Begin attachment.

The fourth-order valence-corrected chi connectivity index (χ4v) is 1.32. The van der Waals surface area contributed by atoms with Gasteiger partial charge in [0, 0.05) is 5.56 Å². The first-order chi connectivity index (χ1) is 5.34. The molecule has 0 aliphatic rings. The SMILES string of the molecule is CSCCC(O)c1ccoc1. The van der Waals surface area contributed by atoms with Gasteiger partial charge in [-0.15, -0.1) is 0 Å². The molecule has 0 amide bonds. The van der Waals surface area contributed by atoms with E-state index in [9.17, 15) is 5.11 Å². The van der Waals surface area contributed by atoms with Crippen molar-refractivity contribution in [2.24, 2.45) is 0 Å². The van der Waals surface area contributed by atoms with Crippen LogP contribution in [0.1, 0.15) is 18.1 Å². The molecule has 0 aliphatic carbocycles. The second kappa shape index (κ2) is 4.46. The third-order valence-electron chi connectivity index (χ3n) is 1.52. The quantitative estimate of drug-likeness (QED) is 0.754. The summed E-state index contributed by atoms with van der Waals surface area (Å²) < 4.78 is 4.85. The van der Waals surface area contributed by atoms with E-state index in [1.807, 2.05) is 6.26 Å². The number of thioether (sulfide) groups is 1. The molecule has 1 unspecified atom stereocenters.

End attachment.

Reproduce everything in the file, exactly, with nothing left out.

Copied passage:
The fourth-order valence-corrected chi connectivity index (χ4v) is 1.32. The van der Waals surface area contributed by atoms with Gasteiger partial charge in [0, 0.05) is 5.56 Å². The first-order chi connectivity index (χ1) is 5.34. The molecule has 0 aliphatic rings. The SMILES string of the molecule is CSCCC(O)c1ccoc1. The van der Waals surface area contributed by atoms with Gasteiger partial charge in [-0.15, -0.1) is 0 Å². The molecule has 0 amide bonds. The van der Waals surface area contributed by atoms with E-state index in [9.17, 15) is 5.11 Å². The van der Waals surface area contributed by atoms with Crippen molar-refractivity contribution in [2.24, 2.45) is 0 Å². The van der Waals surface area contributed by atoms with Crippen LogP contribution in [0.1, 0.15) is 18.1 Å². The molecule has 0 aliphatic carbocycles. The second kappa shape index (κ2) is 4.46. The third-order valence-electron chi connectivity index (χ3n) is 1.52. The quantitative estimate of drug-likeness (QED) is 0.754. The summed E-state index contributed by atoms with van der Waals surface area (Å²) < 4.78 is 4.85. The van der Waals surface area contributed by atoms with E-state index in [1.807, 2.05) is 6.26 Å². The number of thioether (sulfide) groups is 1. The molecule has 1 unspecified atom stereocenters.